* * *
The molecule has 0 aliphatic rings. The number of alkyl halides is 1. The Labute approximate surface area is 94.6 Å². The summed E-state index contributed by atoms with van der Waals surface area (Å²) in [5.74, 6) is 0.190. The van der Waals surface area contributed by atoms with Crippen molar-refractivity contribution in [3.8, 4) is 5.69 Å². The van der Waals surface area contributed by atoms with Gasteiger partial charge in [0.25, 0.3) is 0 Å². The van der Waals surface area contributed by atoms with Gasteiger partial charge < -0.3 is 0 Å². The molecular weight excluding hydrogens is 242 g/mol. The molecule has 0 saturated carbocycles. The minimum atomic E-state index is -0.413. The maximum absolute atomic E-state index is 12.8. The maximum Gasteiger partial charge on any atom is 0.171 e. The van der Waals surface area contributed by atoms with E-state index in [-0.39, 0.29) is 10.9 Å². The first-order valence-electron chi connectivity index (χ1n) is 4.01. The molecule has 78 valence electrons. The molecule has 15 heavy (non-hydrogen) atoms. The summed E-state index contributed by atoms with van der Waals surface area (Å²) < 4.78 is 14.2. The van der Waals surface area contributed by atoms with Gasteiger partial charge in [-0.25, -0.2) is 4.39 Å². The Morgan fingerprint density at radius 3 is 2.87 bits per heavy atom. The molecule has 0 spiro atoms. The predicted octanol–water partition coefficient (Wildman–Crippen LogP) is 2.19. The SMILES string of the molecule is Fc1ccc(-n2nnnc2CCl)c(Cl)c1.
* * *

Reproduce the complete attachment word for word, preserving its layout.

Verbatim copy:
The molecule has 0 aliphatic rings. The number of alkyl halides is 1. The Labute approximate surface area is 94.6 Å². The summed E-state index contributed by atoms with van der Waals surface area (Å²) in [5.74, 6) is 0.190. The van der Waals surface area contributed by atoms with Crippen molar-refractivity contribution in [3.8, 4) is 5.69 Å². The van der Waals surface area contributed by atoms with Gasteiger partial charge in [0.25, 0.3) is 0 Å². The van der Waals surface area contributed by atoms with Gasteiger partial charge < -0.3 is 0 Å². The molecular weight excluding hydrogens is 242 g/mol. The molecule has 0 saturated carbocycles. The minimum atomic E-state index is -0.413. The maximum absolute atomic E-state index is 12.8. The maximum Gasteiger partial charge on any atom is 0.171 e. The van der Waals surface area contributed by atoms with E-state index in [-0.39, 0.29) is 10.9 Å². The first-order valence-electron chi connectivity index (χ1n) is 4.01. The molecule has 78 valence electrons. The molecule has 15 heavy (non-hydrogen) atoms. The summed E-state index contributed by atoms with van der Waals surface area (Å²) < 4.78 is 14.2. The van der Waals surface area contributed by atoms with Gasteiger partial charge in [-0.25, -0.2) is 4.39 Å². The Morgan fingerprint density at radius 3 is 2.87 bits per heavy atom. The molecule has 0 spiro atoms. The predicted octanol–water partition coefficient (Wildman–Crippen LogP) is 2.19. The SMILES string of the molecule is Fc1ccc(-n2nnnc2CCl)c(Cl)c1.